An archipelago in the North Atlantic, the Azores are comprised of nine volcanic islands, each with its own distinct charm. An autonomous region of Portugal, the Azores are known for their vineyards, historic port cities, whale and dolphin watching (not to mention birdwatching), volcanic peaks and lava tubes, and much more.

Whether you’re a seasoned beachgoer, an outdoor enthusiast, or just looking to unwind, the Azores have a spot that’s perfect for you.

Let’s look at just a few sights you can see on each of these islands!

The Islands of the Azores: A Paradise for Explorers & Adventure Seekers - Frayed Passport

Photo by Alex Baker on Unsplash

São Miguel

The largest island of the Azores, São Miguel is known for its Lagoa das Sete Cidades—a twin-lake located within a volcanic crater—as well as the Furnas Valley, which is home to hot springs and geysers, perfect for relaxation.

Other attractions include the Terra Nostra Botanical Garden, an 18th-century garden with a massive amount of palms, bamboo, aquatic plants, trees and shrubs, and much more. You can also find the Gorreana Tea Plantation on São Miguel. It’s the oldest (and currently only existing) tea plantation in Europe, and is open to the public and hosts tours where you can learn about the tea manufacturing process and the history of the family-owned factory.


Terceira’s historic port city of Angra do Heroísmo is a UNESCO World Heritage Site filled with beautiful churches, cobblestone streets, and colorful houses. Another can’t-miss historical village and marina here is Praia da Vitória on the north coast.

If you’re more interested in the outdoors, you’ll love Terceira’s unique volcanic landscape with highlights like Algar do Carvão, an ancient lava tube and cave that adventurous travelers are invited to explore.


Here you’ll have the opportunity to see the highest mountain in Portugal, Mount Pico, which stands at 2,351 meters and has challenging hiking opportunities for adventurous travelers. Be sure as well to explore Gruta das Torres, a fascinating volcanic cave and the largest lava tube in Portugal.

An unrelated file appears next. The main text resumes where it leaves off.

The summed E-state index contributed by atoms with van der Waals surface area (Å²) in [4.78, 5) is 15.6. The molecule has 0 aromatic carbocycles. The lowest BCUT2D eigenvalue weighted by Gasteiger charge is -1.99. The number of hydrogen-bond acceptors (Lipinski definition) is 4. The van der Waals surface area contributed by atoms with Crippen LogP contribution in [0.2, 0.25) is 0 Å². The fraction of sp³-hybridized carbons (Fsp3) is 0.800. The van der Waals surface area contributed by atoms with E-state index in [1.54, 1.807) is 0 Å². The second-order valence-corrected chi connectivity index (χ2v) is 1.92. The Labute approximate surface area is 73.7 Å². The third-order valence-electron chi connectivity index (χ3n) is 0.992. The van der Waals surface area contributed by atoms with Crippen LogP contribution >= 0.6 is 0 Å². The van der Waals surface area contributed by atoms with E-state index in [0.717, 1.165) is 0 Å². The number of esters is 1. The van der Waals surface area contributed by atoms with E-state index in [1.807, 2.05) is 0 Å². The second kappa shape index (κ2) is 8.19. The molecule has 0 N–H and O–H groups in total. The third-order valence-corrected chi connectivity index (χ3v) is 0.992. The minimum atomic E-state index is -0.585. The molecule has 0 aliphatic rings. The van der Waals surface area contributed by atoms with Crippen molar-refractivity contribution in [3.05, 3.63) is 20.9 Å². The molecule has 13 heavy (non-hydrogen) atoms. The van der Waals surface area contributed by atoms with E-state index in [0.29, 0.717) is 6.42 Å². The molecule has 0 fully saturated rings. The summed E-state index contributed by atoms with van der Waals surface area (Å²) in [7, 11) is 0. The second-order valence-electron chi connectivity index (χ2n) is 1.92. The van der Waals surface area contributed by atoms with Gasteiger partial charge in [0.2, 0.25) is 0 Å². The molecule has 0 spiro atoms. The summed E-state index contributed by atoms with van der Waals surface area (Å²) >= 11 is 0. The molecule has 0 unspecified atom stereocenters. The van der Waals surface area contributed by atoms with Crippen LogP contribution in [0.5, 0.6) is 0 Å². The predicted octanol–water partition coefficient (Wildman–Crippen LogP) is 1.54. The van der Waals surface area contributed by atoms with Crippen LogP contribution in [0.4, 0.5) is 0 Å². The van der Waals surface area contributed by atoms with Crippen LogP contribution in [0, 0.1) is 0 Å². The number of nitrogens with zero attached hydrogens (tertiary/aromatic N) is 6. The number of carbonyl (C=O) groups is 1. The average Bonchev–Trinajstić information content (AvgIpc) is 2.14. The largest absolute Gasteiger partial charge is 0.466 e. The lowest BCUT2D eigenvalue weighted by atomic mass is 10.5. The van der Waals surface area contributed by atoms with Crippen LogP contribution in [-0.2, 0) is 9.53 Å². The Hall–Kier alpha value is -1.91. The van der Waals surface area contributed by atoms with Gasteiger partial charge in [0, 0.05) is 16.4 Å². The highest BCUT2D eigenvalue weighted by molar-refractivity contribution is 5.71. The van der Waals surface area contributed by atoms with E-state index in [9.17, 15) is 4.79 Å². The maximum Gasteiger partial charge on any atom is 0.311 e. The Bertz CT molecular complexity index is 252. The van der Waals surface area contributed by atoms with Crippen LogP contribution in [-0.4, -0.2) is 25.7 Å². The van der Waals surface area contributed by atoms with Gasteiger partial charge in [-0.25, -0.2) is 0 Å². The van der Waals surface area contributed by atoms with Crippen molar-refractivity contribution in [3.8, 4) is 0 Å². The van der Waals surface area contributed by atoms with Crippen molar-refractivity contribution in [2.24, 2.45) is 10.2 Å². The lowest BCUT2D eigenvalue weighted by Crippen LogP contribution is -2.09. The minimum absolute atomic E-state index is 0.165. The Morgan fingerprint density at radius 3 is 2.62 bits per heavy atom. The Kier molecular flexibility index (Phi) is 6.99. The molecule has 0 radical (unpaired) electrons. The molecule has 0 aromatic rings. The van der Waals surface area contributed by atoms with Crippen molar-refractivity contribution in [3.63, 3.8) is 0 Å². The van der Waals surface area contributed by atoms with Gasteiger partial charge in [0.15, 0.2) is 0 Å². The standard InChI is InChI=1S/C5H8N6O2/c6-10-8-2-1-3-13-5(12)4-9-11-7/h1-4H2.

If you’re more interested in food and wine, Pico has many historic vineyards, which produce a unique white wine called Verdelho. Pico’s vineyards are recognized as a UNESCO World Heritage Site, featuring a landscape of black basalt walls that protect the vines from the elements.


Faial is most famous for Horta Marina, which is a popular stopover for sailors crossing the Atlantic and offers a lively atmosphere with bars and restaurants.

The island is also home to the Capelinhos Volcano, which last erupted in 1957, creating a unique lunar-like landscape that can be explored through the Capelinhos Volcano Interpretation Centre. Faial’s Caldeira, a massive volcanic crater, is also a must-see for nature lovers.

São Jorge

São Jorge is known for its rugged coastline with dramatic cliffs and unique geological formations called fajãs. The island is also popular for hiking and birdwatching, with numerous trails that lead through gorgeous landscapes and provide opportunities to spot endemic bird species.

Traditional cheese-making is an important part of the island’s culture, with the delicious São Jorge cheese produced here.


On the island of Flores, you will be able to see lush vegetation and waterfalls—notably the beautiful Poco do Bacalhau and Ribeira Grande waterfalls. The island’s unique species of flora and fauna make it a paradise for nature lovers—and for adventurers, Flores offers excellent opportunities for canyoning, diving, and exploring the island’s picturesque villages, such as Fajã Grande.


The smallest island of the Azores, Corvo has a quiet, peaceful atmosphere. If you have the chance to visit, don’t pass up birdwatching, as Corvo is host to many migratory species!

The island’s main settlement, Vila do Corvo, offers visitors a glimpse of traditional Azorean life, with its small harbor and whitewashed houses.


Graciosa is characterized by calderas, volcanic cones, and picturesque windmills—enjoy a visit to its vineyards, or seek adventure by exploring its unique underground lava tunnels, such as Furna do Enxofre, which were formed during volcanic eruptions.

Graciosa is a fantastic destination for water sports, including diving and snorkeling, as well as birdwatching, with several endemic bird species inhabiting the island.

Santa Maria

If you’re looking for a beach getaway, Santa Maria is a wonderful option! Known for its stunning beaches—including Praia Formosa, which is one of the most popular on the island—Santa Maria has white sands and bright blue waters. It is also known for its unique red soil (much of it being clay), which is a result of volcanic activity, giving the island a distinct appearance.

Santa Maria’s charming towns, such as Vila do Porto and Anjos, showcase traditional Azorean architecture and a laid-back atmosphere.

And for outdoor enthusiasts, the island offers excellent opportunities for hiking, cycling, and exploring the fascinating geological formation of Pedreira do Campo, a former quarry turned into a geological park.

Have you had the chance to visit the Azores—or the rest of Portugal? Share your stories and advice with the Frayed Passport community!

Featured image by Tom Swinnen on Unsplash 

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